Breakthrough: Artificial DNA Could Power Future Computers

Chemists claim to have created the world's first DNA molecule made almost entirely of artificial parts.

The finding could lead to improvements in gene therapy, futuristic nano-sized computers, and other high-tech advances, the Japanese researchers say.

DNA, popularly illustrated as a double helix, holds the blueprints of life and controls what every living organism becomes and how it functions.

Scientists have tried for years to develop artificial versions of DNA in order to take advantage of its amazing information storage capabilities. Already, DNA has been harnessed to create simple electronic circuits.

DNA uses just four basic building blocks, known as bases, to code proteins used in cell functioning and development. Other researchers have crafted DNA molecules with a few artificial parts.

But Masahiko Inouye and colleagues at the University of Toyama used stitched together four entirely new, artificial bases inside the sugar-based framework of a DNA molecule, creating unusually stable, double-stranded structures resembling natural DNA, they say.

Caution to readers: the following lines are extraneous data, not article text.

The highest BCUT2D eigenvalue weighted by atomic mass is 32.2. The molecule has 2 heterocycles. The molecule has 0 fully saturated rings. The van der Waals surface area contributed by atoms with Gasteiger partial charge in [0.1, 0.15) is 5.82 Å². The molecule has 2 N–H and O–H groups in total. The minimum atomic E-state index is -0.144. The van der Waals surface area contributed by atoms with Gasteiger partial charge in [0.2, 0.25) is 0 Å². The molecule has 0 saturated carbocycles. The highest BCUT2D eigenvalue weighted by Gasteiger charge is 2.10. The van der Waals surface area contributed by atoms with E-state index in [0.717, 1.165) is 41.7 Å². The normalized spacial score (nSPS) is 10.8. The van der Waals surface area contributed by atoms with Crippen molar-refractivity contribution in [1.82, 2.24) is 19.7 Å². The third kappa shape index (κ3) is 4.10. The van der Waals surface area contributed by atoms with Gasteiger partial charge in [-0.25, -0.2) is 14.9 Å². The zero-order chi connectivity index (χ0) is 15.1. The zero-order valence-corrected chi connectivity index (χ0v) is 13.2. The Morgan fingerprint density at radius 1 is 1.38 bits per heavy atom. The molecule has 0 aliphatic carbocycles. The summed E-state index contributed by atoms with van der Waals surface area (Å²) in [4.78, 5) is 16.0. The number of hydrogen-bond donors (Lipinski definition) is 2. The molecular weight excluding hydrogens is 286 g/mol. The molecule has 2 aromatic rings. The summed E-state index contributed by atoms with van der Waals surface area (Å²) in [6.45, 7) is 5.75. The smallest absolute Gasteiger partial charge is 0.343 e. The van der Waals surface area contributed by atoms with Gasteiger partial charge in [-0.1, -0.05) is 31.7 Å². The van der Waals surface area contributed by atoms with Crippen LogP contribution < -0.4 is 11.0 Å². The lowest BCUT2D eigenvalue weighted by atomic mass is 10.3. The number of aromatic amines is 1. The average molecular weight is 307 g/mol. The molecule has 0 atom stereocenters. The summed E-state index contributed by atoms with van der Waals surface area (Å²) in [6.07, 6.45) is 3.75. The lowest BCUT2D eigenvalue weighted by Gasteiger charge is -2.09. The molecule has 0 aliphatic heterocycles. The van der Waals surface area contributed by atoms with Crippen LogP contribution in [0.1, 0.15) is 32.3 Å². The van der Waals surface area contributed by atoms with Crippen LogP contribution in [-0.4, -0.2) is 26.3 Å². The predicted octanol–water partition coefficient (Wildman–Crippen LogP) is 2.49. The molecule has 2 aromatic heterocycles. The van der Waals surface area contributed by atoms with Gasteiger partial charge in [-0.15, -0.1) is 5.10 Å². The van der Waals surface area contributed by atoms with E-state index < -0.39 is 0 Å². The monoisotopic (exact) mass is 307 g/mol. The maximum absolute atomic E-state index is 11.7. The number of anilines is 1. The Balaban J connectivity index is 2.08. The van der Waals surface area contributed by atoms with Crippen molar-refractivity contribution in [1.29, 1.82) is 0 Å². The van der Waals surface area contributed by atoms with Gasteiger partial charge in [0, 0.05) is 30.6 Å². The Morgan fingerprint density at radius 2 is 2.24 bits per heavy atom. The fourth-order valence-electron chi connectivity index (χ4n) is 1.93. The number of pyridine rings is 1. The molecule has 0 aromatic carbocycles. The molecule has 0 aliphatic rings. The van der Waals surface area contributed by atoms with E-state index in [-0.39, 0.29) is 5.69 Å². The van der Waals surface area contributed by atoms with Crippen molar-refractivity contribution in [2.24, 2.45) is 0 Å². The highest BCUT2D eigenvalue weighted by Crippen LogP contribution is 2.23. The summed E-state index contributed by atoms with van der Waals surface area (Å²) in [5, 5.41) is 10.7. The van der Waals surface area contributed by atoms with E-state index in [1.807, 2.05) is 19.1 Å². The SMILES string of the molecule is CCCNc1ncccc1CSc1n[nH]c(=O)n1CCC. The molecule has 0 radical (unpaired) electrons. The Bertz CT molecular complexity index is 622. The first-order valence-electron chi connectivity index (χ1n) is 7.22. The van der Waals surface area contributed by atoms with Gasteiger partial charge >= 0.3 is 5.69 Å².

Like natural DNA, the new ripoffs were right-handed and some easily formed triple-stranded structures. "The unique chemistry of these structures and their high stability offer unprecedented possibilities for developing new biotech materials and applications," the researchers said in a statement.

The breakthrough will be detailed in the July 23 issue of the Journal of the American Chemical Society.

"The artificial DNA might be applied to a future extracellular genetic system with information storage and amplifiable abilities," the researchers write.

Robert Roy Britt

Robert is an independent health and science journalist and writer based in Phoenix, Arizona. He is a former editor-in-chief of Live Science with over 20 years of experience as a reporter and editor. He has worked on websites such as and Tom's Guide, and is a contributor on Medium, covering how we age and how to optimize the mind and body through time. He has a journalism degree from Humboldt State University in California.